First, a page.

Are unemployment numbers hiding the true state of the economy?

by Sean Tweedie and Trent Wiseman | January 30, 2024

According to the US Treasury Secretary Janet Yellen the US economy is entering a soft landing following a sustained period of low inflation and rising wages. A soft landing occurs when an economy shifts from a growth phase to a slow growth or potentially flat growth phase without entering a recession. It is a very unusual, and mostly theoretical event where high inflation is brought to heel without causing any considerable damage to the labour market.

The argument for a soft landing is due to the fact that US inflation has decreased from over 9.0% to 3.40% in January of 2023. All the while the unemployment rate has remained steady below 4.0% since 2022. However, using the unemployment rate as a gauge for the strength of the U.S labour market is not without its problems as the unemployment rate is a lagging economic indicator. As such the unemployment rate can provide a misleading picture of the true strength and resilience of the labour market. As Figure 1 shows, when an economy is operating at full employment, falling labour demand will normally translate to slower wage growth and lower job openings as opposed to higher unemployment. This relationship was evidenced in the U.S in 2023, where inflation decelerated, and job openings fell without a big increase in unemployment. Therefore, using a leading economic indicator can often provide a more accurate picture of the current state of the labour market and where it could be heading.

Figure 1

BCA Research’s analysts highlight a few leading indicators that show that the labour market may not be doing as well as many think. The first of these is the monthly Job Openings and Labour Turnover Survey (JOLTS). As shown in Figure 2 the JOLTS data suggest that job openings are trending lower. The second indicator  is temporary employment. Temporary employment has been shifting consistently lower since March 2022. This decline is a concern as temporary employment has dropped in the lead up to the recessions in 1990, 2001, and 2008. A third indicator is average weekly hours (the average number of hours worked by production and nonsupervisory employees). In the U.S average weekly hours figures for December reached its lowest level since April 2020.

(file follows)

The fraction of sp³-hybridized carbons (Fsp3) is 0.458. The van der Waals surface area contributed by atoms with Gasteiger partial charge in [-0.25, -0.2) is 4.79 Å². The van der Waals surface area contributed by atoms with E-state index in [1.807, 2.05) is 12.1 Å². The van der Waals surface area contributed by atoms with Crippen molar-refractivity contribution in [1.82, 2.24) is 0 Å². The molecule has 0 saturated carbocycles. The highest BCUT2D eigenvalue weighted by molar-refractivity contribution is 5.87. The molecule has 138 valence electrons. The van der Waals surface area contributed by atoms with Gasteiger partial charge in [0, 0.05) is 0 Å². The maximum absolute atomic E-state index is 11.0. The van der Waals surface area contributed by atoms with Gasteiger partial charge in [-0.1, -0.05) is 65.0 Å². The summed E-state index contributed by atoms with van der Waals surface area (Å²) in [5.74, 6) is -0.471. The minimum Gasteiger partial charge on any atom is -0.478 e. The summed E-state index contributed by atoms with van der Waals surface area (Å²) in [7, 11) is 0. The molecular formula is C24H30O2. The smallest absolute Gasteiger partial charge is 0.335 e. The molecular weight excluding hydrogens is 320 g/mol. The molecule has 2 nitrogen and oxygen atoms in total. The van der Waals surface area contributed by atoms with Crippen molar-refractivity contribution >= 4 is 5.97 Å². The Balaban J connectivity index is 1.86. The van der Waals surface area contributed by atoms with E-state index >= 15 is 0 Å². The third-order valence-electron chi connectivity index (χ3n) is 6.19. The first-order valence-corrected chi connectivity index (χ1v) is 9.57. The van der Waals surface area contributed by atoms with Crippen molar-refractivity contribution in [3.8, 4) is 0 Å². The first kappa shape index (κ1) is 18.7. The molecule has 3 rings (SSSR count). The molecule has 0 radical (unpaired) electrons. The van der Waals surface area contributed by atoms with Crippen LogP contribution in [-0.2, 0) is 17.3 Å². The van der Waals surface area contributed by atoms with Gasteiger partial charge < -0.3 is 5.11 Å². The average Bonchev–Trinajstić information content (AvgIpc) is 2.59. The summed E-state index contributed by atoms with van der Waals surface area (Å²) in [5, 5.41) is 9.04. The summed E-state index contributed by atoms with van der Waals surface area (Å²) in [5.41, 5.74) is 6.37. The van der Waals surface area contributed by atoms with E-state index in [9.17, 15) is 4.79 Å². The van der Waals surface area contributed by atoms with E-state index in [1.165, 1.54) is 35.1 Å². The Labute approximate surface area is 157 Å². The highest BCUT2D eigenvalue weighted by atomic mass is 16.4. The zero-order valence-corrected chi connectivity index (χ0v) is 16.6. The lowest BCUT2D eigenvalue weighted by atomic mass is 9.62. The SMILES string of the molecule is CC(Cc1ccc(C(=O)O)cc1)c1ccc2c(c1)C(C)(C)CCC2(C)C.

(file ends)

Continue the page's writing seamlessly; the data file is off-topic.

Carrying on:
Figure 2

These leading indicators show that, despite an undoubtedly resilient unemployment rate figure, the labour market in the U.S is slowing down and may not be as strong as intimated by the Treasury Secretary. If the unemployment rate follows the trend of the leading indicators there will be a recession, likely in the second half of 2024. This can be seen in Figure 3 which shows that post 1945 an increase in the unemployment rate always precedes a recession. 

Figure 3

There is a similar trend globally amongst developed nations whereby the unemployment rates have remained steady, however, there are indications that the labour markets in these economies are also cooling. In Europe the job vacancy rate remains elevated. In the UK job vacancies have fallen, while PMIs are forecasting employment cuts. In Canada the unemployment rate is slowly starting to rise after the economy lost 23,500 jobs in December. Australia also lost over 65,000 jobs in December, however the unemployment rate held steady at 3.9%. This was because the labour force participation hit a record high of 67.3%.  

Even if labour demand begins to tick up again due to stabilisation in global manufacturing, central banks will be wary of cutting rates too quickly and spurring on a second wave of inflation. The risks of further inflationary pressures are now heightened due to the attacks on cargo ships in the red sea forcing many shipping companies to redirect their ships via South Africa. Considering the significant challenges central banks faced due to the sudden surge in inflation in 2021, it is likely that they will be more conservative in their cutting cycle. They are likely to implement substantial interest rate cuts only when unmistakable indications of an imminent recession become evident, foregoing the elusive soft landing.

All of this uncertainty has a significant impact on the volatility in the financial markets and the foreign exchange market in particular.

How are you managing this volatility? Connect with us to hear how we can assist. Contact Dale Petersen on 021 819 7802 or at


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